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Questioning Ohio (continued)

MANY OF THOSE who did get to the polls had to wait ages to get to a booth. There were reports of waiting times of two-and-a-half-hours in Cleveland, five in Columbus, and six in the college town of Gambier.

This was all officially blamed on extraordinarily high turnout, but many disagree. After all, turnout was actually lower than predicted by the Secretary of State’s office, and the increase from 2000 worked out to just 64 additional voters per Ohio precinct. "Everybody saw it coming — the huge lines, the huge voter turnout," says Britton. "We’re very concerned that county officials did not adequately prepare."

"It was poor planning, and I think you lay that on the head of the governor and secretary of state," Trevas says.

But Republican governor Bob Taft and Blackwell did prepare: they reduced the number of polling places, ensuring long lines.

As noted above, the state had been anticipating the purchase of DRE machines, which are both more expensive and — at least in theory — quicker. That meant, according to Blackwell, that counties could make do with fewer machines without affecting the lines, and fewer faster machines meant that counties could merge small precincts together to share them. The Republican-led legislature helped encourage precinct consolidation by raising the maximum allowable number of registered voters per precinct. So, some counties merged their polling places, cutting as many as 48 percent in some cases.

When the state suddenly nixed the new machines, those counties were left with fewer polling places for more voters, with the old slow machines, and about the same number of poll workers. Erie County consolidated 101 precincts in 2000 into just 62 this year. As a result, the average number of voters per precinct in Erie nearly doubled, from 355 to 640.

"Our county was in a budget crunch," says Ruth Leuthold — Republican — director of the Crawford County Board of Elections, which went from 67 precincts to 46. "We did it due to budgetary reasons, and to go to electronic voting."

The long lines were greatly exacerbated by the poll workers, whose average age was 78 statewide, according to Bryan Williams, director of the Summit County Board of Education.

And in case the octogenarians were too nimble, Williams — Republican — encouraged them to take their time. "At their training, I emphasized accuracy over speed," Williams says.

At one Columbus site, the head poll worker was a half-hour late to open up, "and things went downhill from there," reported the Columbus Dispatch. Several other poll workers in the county overslept, according to the paper. And oddly enough, the same thing happened in Cuyahoga County, where four polling places opened late, according to the Cleveland Plain Dealer. Another poll worker was fired for showing up drunk.

Nobody in Columbus’s Franklin County, including poll workers, could reach the elections-board office by phone — even when machines broke, which was frequent. For a 45-minute stretch at one site, all three voting machines were inoperative, according to the Dispatch, which added that half of the 100 people in line left without voting.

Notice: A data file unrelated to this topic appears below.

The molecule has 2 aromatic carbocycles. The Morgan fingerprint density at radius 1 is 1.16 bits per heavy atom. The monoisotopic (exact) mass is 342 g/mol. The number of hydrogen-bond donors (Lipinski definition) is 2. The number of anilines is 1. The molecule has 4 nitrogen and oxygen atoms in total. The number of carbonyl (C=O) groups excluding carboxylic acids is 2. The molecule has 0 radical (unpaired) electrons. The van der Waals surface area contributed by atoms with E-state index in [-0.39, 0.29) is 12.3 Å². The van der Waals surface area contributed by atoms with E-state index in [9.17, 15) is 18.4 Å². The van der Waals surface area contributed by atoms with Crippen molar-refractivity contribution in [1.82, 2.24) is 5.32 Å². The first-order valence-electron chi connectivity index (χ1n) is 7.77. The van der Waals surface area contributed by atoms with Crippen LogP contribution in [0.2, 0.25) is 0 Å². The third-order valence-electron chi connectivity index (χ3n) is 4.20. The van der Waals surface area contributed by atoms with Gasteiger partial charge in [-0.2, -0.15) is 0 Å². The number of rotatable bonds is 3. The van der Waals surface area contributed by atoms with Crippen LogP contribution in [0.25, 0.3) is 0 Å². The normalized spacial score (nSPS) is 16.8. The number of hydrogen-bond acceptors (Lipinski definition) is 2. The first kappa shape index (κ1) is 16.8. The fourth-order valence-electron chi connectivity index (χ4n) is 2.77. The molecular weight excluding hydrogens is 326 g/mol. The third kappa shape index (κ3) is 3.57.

Almost certainly, long lines disproportionately disenfranchise poorer, working-class voters, who tend to live in high-density city precincts, and have less flexibility in their schedules. "We heard of folks who were told by their bosses they have to get back to work instead of stay and vote," says Britton.

LoParo of the Secretary of State’s office dismisses the concern, saying that "we have heard anecdotally" that only a few people showed up but didn’t vote. But Ohio newspapers were filled with anecdotes to the contrary. And many people probably didn’t bother to show up, as word about the long waits spread. "People were in line on their cell phones telling their friends not to try to take one hour to vote — everybody was in line doing that when I went," Trevas says.

HERE’S THE rub: a Phoenix analysis shows that the precinct reductions disproportionately hurt Ohio’s Democratic turnout.

Of Ohio’s 88 counties, 20 suffered a significant reduction — shutting at least 20 percent (or at least 30) of their precincts. Most of those counties have Republicans serving as Board of Elections director, including the four biggest: Cuyahoga, Montgomery, Summit, and Lucas.

Those 20 counties went heavily to Gore in 2000, 53 to 42 percent. The other 68 counties, which underwent little-to-no precinct consolidation, went exactly the opposite way in 2000: 53 to 42 percent to Bush.

In the 68 counties that kept their precinct count at or near 2000 levels, Kerry benefited more than Bush from the high turnout, getting 24 percent more votes than Gore did in 2000, while Bush increased his vote total by only 17 percent.

But in the 20 squeezed counties, the opposite happened. Bush increased his vote total by 22 percent, and Kerry won just 19 percent more than Gore in 2000.

If the reduced number of precincts in those counties accounts for the difference, it cost Kerry about 45,000 votes. And who knows what might have happened had the state increased polling places in anticipation of the high turnout it knew was coming? And if the state had encouraged voting rather than threatened to challenge credentials? And if there had been no dirty tricks and intimidation? And if all had received their absentee ballots?

Would we be preparing for a Kerry presidency? We’ll probably never know.

David S. Bernstein can be reached at dbernstein[a]phx.com

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Issue Date: November 12 - 18, 2004
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